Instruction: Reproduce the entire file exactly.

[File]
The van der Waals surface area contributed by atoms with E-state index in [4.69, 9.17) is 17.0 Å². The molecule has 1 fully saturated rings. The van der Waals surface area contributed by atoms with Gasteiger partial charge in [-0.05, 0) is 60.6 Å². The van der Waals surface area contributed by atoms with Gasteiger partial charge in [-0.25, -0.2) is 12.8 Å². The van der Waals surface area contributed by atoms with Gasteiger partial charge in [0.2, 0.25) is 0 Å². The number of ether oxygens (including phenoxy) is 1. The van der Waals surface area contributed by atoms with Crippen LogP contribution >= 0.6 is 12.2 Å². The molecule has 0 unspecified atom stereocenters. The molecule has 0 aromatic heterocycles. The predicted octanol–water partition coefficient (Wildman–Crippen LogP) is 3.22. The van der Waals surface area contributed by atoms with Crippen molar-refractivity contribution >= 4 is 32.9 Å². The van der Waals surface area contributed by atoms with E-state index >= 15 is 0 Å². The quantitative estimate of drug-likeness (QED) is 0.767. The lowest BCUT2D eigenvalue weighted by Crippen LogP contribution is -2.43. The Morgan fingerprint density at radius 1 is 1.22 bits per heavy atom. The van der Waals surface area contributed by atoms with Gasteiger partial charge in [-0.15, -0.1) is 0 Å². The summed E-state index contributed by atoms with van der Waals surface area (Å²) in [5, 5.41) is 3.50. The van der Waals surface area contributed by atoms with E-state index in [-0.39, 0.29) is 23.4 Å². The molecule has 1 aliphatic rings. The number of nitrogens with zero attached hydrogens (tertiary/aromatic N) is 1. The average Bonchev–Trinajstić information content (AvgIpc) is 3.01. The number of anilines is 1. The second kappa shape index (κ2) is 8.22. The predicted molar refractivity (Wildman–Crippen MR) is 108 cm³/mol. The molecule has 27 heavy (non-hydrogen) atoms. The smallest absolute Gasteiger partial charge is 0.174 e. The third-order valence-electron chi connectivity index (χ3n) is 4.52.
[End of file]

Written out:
The van der Waals surface area contributed by atoms with E-state index in [4.69, 9.17) is 17.0 Å². The molecule has 1 fully saturated rings. The van der Waals surface area contributed by atoms with Gasteiger partial charge in [-0.05, 0) is 60.6 Å². The van der Waals surface area contributed by atoms with Gasteiger partial charge in [-0.25, -0.2) is 12.8 Å². The van der Waals surface area contributed by atoms with Gasteiger partial charge in [0.2, 0.25) is 0 Å². The number of ether oxygens (including phenoxy) is 1. The van der Waals surface area contributed by atoms with Crippen LogP contribution >= 0.6 is 12.2 Å². The molecule has 0 unspecified atom stereocenters. The molecule has 0 aromatic heterocycles. The predicted octanol–water partition coefficient (Wildman–Crippen LogP) is 3.22. The van der Waals surface area contributed by atoms with Crippen molar-refractivity contribution >= 4 is 32.9 Å². The van der Waals surface area contributed by atoms with E-state index >= 15 is 0 Å². The quantitative estimate of drug-likeness (QED) is 0.767. The lowest BCUT2D eigenvalue weighted by Crippen LogP contribution is -2.43. The Morgan fingerprint density at radius 1 is 1.22 bits per heavy atom. The van der Waals surface area contributed by atoms with Gasteiger partial charge in [-0.15, -0.1) is 0 Å². The summed E-state index contributed by atoms with van der Waals surface area (Å²) in [5, 5.41) is 3.50. The van der Waals surface area contributed by atoms with E-state index in [-0.39, 0.29) is 23.4 Å². The molecule has 1 aliphatic rings. The number of nitrogens with zero attached hydrogens (tertiary/aromatic N) is 1. The average Bonchev–Trinajstić information content (AvgIpc) is 3.01. The number of anilines is 1. The second kappa shape index (κ2) is 8.22. The predicted molar refractivity (Wildman–Crippen MR) is 108 cm³/mol. The molecule has 27 heavy (non-hydrogen) atoms. The smallest absolute Gasteiger partial charge is 0.174 e. The third-order valence-electron chi connectivity index (χ3n) is 4.52.